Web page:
A Conversation with Amanda Blake 

Amanda, what place did painting and art have in your childhood?


I was about three years old when I decided I wanted to be an artist.  My parents are artists so it was always a huge part of my life. One of my first memories is of playing under the table my mom was using to sell stuffed animals at craft shows. Later she worked in clay and when I was older I’d help paint ornaments for spending money. For as long as I can remember drawing was my favourite activity. I spent hours and hours drawing mice in ball gowns when I was little.

At what point did you decide to make art your full time gig?

I briefly convinced myself to try for a more serious career and switched majors again and again while in college – psychology, art history, French, graphic design – but once I discovered painting a couple years in that was all I wanted to do. When I graduated university I went to a summer intensive painting program in Chautauqua, New York.  While there I sold my first paintings out of my studio and knew I could make it happen. It took a few years of working at coffee shops and restaurants before I decided to make the leap and do it full time. It’s not an easy job but I can’t imagine ever doing anything else.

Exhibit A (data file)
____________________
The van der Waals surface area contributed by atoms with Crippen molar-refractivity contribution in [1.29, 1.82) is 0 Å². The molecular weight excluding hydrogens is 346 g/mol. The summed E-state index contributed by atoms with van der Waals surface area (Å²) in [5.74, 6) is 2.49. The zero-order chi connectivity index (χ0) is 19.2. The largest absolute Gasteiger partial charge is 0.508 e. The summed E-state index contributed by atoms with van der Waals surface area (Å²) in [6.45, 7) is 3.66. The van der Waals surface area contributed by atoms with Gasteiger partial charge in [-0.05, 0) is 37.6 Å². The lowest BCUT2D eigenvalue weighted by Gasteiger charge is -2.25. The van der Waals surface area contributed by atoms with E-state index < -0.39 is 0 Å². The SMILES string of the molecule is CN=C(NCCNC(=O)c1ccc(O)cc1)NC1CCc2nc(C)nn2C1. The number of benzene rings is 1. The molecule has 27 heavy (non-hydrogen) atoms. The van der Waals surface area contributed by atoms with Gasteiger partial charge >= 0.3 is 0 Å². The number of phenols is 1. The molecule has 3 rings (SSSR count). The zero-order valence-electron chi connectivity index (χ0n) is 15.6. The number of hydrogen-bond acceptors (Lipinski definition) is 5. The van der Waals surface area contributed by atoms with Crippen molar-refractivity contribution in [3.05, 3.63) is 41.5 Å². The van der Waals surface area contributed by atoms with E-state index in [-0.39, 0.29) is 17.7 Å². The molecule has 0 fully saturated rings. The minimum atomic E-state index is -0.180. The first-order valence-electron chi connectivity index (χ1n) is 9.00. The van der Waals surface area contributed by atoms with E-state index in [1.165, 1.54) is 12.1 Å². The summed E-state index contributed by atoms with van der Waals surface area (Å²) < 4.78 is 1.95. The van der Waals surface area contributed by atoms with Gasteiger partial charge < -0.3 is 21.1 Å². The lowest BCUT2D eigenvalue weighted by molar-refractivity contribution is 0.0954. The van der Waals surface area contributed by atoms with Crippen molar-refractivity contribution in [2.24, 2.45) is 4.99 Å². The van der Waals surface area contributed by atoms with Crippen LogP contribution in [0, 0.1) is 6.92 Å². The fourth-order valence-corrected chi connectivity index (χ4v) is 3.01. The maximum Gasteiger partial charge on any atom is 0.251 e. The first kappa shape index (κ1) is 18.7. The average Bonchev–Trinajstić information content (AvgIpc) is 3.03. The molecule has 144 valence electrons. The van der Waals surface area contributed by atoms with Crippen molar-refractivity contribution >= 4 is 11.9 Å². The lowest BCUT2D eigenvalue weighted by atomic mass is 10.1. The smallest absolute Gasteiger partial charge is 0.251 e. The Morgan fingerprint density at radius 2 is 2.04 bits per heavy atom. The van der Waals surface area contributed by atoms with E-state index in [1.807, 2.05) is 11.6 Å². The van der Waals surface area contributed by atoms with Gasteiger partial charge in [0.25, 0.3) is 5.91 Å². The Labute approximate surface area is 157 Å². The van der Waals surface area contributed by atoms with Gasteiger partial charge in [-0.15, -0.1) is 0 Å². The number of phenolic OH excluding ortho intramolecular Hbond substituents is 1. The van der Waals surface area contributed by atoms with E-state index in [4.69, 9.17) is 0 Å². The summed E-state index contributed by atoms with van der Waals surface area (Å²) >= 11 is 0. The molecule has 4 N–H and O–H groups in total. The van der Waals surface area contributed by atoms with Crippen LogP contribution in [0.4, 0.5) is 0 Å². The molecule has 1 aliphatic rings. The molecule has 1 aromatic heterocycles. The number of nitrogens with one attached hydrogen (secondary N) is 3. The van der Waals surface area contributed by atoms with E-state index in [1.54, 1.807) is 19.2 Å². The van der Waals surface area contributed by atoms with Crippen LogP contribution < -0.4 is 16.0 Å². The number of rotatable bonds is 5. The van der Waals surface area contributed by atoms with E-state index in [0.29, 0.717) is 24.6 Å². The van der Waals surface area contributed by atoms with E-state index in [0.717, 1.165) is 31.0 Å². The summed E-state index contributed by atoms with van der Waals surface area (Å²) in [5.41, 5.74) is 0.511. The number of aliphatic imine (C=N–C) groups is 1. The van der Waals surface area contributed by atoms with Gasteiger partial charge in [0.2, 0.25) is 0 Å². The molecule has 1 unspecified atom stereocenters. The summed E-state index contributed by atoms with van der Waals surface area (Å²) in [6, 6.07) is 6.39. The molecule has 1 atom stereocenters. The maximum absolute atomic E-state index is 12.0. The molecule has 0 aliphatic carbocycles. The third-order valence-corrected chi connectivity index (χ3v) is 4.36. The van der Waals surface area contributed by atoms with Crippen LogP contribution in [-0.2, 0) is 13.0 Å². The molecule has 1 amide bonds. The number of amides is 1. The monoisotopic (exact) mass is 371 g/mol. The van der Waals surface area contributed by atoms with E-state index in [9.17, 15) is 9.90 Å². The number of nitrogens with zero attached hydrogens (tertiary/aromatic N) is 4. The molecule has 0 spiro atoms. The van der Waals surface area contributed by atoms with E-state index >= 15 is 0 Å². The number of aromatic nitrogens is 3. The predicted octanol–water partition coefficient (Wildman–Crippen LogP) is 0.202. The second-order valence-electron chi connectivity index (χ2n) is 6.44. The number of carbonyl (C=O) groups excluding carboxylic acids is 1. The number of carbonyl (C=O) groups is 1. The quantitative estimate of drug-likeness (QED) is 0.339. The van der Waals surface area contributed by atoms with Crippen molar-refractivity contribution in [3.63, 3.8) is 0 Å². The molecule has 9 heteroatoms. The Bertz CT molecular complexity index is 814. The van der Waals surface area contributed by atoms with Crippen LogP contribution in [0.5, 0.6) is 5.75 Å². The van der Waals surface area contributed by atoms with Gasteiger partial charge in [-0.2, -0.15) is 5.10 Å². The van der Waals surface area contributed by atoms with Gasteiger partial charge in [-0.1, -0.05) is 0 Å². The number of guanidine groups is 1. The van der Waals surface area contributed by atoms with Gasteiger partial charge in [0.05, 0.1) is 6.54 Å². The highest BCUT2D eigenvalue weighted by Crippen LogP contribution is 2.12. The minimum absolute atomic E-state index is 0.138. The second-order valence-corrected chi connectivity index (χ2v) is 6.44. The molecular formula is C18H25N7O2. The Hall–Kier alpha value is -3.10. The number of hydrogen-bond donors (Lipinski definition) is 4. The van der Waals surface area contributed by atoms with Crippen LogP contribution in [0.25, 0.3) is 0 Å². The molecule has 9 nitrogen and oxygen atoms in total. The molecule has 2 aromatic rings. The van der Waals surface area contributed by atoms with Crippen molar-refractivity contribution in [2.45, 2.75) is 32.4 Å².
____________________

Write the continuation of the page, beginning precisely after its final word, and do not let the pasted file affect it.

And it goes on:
How do you describe your own art style?

The paintings that speak to me the most are those of the early renaissance, post Impressionism and abstract expressionism. I try to incorporate everything I love about painting in to a voice that is mine – try not to follow any particular movement.  When I have to quickly describe my work I always say it’s narrative work with imagined figures inspired by superstition and the early renaissance. It doesn’t quite sum up what I’m doing but gives a feeling for it I think.

'She would find answers in the dark' | Amanda Blake

‘She would find answers in the dark’ | Amanda Blake

I have always been drawn to the visual portrayal of ‘soul essence’ in your paintings. Where does this come from?

My primary goal with my work has always been to create something that the viewer will feel an emotional connection to.  I spend a lot of time thinking about what it is that draws someone to a piece of art and try to capture that in my work.  I read a lot about superstition and symbolism and much of my work comes from that – I feel like they are a shorthand for the themes that interest me of people searching for meaning and answers in life.  I feel like that is what all art is really about when it come down to it – making order out of chaos, beauty out of nothing, trying to find meaning when there may or may not be one. I want people to look at my work and feel this understanding, feel like it’s familiar. I’m constantly searching for the right balance between specific and vague – find that place where people can see my intentions and still have room to create their own stories.